nontoxic holidays decorThe holidays will soon come sweeping into every home with good food, family visits, and festivities of all kinds. As you set out to deck the halls, however, remember to be conscious of the materials and foods you bring into the home. Many of the usual holiday decorations, feasts, and sweet-smelling candles can introduce toxins and other unhealthy elements into your home.

The Facts

Although it may not feel very festive to analyze the environmental and health consequences of your old holiday decorations, you may reconsider when you hear the facts. According to a study by environmental non-profit The Ecology Center, two-thirds or more of the holiday-themed products at major retailers contain dangerous levels of one or more of the following contaminants:

Some of these chemicals are known carcinogens and they are all prohibited for use in family-targeted products because of links to birth defects, asthma, and learning disabilities in small children. Yet, chemicals like these are hiding in most of our holiday decorations. It may be time to switch them out for cleaner, nontoxic alternatives. Below we’ve listed a few ideas to make your festivities healthy and sustainable in the coming season.

1. Picking the Right Tree

Christmas tree farming is a dirty business. Many tree farms use toxic pesticides, anti-disease agents, and even chemicals to artificially enhance color. Not only is this a risky product to bring into your home, it is also an industry that damages local farmland and wildlife. To reduce the environmental and toxic impact of your tree, choose one that is FSC-certified or approved by the Soil Association. Always remember to recycle used Christmas trees or, even better, buy a potted tree and then replant it outdoors after the holiday season.

2. Artificial Trees

If real trees aren’t your thing, beware of the PVC-based artificial tree. Most mainstream artificial trees are made out of PVC plastic, a material that is both toxic and terrible for the environment. Try instead for a recyclable polyethylene (PE) tree or a modern-style holiday tree made from recycled or sustainable materials, like wood or cardboard.

3. Replace Petroleum-Based Candles

There’s nothing more cozy than a holiday candle that emits fragrances of apple pies, but most candles are made of paraffin or other petroleum-based products along with artificial fragrances that pollute the air. Instead opt for all-natural soy or beeswax candles that are infused with delicious natural scents like cinnamon and rosemary.

4. Fireplace Risks

A merry crackling fire will add instant ambiance to any gathering or family night, but it can wreak havoc on indoor air quality. Wood-burning fires release large quantities of carbon monoxide, formaldehyde, and benzene straight into your living room. Natural gas fires are much less toxic. If you can’t give up the occasional fireplace blaze, try recycled pre-made logs such as Enviro-logs or Java Logs, which are made from recycled materials and burn 80% cleaner than traditional wood fires. A sealed glass door over the fireplace or wood stove can also protect your home from smoke and airborne soot.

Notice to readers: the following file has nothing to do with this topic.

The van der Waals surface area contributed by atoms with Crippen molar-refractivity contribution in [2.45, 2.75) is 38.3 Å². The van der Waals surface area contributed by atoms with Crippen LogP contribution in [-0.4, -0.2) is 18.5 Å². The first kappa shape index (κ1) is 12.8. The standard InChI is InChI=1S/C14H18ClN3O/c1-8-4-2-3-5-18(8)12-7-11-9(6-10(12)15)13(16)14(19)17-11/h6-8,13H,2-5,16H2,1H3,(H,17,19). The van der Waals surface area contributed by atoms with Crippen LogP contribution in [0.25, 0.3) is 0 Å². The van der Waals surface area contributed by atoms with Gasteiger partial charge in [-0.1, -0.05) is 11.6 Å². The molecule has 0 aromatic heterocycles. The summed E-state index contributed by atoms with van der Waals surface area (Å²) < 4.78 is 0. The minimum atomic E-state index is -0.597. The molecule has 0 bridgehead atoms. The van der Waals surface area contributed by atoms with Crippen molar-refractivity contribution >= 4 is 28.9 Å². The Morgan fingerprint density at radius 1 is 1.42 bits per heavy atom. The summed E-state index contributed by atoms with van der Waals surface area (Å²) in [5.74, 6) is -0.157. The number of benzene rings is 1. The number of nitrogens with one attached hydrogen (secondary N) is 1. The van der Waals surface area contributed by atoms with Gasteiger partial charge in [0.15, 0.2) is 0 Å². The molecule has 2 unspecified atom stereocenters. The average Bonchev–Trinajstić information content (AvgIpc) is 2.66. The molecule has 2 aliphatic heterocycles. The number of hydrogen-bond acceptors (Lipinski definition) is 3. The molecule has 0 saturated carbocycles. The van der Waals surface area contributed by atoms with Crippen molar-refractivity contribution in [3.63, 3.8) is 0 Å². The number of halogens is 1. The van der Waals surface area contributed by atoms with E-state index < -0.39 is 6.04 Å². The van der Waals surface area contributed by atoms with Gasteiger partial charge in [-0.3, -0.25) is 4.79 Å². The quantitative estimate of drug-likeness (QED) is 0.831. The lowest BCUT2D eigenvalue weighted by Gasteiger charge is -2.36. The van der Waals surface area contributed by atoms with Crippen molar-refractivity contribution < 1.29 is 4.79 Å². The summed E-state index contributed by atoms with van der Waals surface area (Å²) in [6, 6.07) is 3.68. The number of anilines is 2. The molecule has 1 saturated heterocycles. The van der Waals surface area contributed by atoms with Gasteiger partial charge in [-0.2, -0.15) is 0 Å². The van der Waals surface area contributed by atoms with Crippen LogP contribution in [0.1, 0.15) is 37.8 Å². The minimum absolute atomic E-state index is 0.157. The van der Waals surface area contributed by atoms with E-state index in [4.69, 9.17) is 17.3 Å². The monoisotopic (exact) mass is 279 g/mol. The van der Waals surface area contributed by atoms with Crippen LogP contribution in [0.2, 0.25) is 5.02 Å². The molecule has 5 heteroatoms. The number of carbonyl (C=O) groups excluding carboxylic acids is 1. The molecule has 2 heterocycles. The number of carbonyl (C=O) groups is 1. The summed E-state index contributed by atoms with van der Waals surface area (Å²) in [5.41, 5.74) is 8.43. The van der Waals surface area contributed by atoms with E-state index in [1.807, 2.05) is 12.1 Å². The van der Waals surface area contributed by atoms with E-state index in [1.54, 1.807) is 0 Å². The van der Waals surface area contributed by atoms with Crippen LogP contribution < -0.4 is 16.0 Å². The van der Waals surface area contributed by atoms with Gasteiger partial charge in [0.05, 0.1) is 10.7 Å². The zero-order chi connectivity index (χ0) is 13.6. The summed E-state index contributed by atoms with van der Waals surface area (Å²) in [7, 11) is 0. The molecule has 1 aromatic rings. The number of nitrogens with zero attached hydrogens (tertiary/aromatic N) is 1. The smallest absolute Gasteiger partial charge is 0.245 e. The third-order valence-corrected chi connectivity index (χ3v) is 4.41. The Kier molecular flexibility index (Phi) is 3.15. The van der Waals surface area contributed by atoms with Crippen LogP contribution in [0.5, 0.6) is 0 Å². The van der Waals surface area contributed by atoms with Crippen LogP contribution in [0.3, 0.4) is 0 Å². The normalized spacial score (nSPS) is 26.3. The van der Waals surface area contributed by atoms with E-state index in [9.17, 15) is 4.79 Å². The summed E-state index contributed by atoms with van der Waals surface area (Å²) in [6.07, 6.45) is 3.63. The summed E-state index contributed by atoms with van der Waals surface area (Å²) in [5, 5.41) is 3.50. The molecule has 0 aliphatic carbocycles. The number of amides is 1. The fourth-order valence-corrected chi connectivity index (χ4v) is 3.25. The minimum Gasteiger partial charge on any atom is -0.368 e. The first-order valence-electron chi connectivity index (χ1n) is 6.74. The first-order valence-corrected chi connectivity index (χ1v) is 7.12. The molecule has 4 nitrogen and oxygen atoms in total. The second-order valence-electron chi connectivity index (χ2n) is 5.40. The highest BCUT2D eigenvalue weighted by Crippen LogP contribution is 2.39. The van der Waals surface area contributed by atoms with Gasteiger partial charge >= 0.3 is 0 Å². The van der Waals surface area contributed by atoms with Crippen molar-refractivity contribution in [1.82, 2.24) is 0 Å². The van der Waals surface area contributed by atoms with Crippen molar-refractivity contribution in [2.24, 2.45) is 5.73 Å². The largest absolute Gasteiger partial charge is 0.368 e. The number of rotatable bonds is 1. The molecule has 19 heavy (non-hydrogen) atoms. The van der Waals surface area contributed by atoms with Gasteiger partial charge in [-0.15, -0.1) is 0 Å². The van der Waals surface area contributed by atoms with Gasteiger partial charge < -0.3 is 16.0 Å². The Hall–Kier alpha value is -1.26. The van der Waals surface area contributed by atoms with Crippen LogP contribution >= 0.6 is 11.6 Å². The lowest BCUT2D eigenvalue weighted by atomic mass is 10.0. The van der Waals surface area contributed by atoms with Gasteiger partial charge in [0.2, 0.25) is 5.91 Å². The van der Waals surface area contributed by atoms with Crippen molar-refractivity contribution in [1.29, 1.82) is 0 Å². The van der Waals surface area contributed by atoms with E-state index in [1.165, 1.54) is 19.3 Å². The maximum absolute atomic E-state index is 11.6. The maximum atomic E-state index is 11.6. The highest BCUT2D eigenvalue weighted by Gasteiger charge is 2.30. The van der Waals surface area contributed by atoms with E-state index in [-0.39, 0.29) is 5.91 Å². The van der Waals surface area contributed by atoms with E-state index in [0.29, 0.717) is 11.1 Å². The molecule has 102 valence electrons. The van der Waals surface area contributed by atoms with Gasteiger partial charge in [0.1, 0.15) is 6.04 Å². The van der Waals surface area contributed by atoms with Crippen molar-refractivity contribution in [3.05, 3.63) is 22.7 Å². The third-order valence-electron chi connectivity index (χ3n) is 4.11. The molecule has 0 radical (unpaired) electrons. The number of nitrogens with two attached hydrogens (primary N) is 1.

5. Healthy Feasting

Most of us associate the holidays with family feasts, heaping plates of food, and sugar-packed desserts. The result is a lot of New Year’s resolutions to lose the holiday-induced weight gain. This year, keep your feasts but look for ways to make your favorite dishes healthier. For turkey and other meats, search out local organic farms with good animal welfare practices and support conscientious farmers as opposed to hormone-laden factory farm products. You can also swap out white flour for almond flour or whole grain varieties, and substitute sugar with maple syrup or natural honey. Love pumpkin pie? Swap it out for natural pumpkin pudding, and try eating roasted sweet potatoes instead of sweet potato casserole. There are plenty of ways to keep your favorite foods without the unnecessary refined sugars, grains, and calories. And you might feel better too!

6. Food as Decoration

One quick and easy way to infuse your home with holiday vibes is to use fragrant foods as decoration. Instead of tinsel or plastic beads, try strings of dried apples, orange slices, and cranberries. Swap out artificial potpourri with your own homemade version, which could include ingredients like dried orange peels, cinnamon sticks, and pine sprigs. Create instant air fresheners by sticking whole cloves into fresh oranges and placing them throughout the house.

7. DIY Decor

Besides foods, many other natural materials can be used to replace old or toxic holiday decor. Ditch the plastic wreath and easily create your own by clipping off the lowest boughs of your holiday tree or a nearby pine. In fact, pine boughs make a versatile and easy-to-source decorative element throughout the home. Arrange them in vases with berry sprigs or tie them with ribbon and place them along the mantle. Pine cones, gourds, winter squash, birch logs, acorns, fall leaves, holly leaves and berries, and mistletoe are all excellent natural alternatives to bring the holidays into your home.

Happy decorating, and feel free to browse the Living Clean blog for more tips on maintaining a clean and healthy lifestyle:

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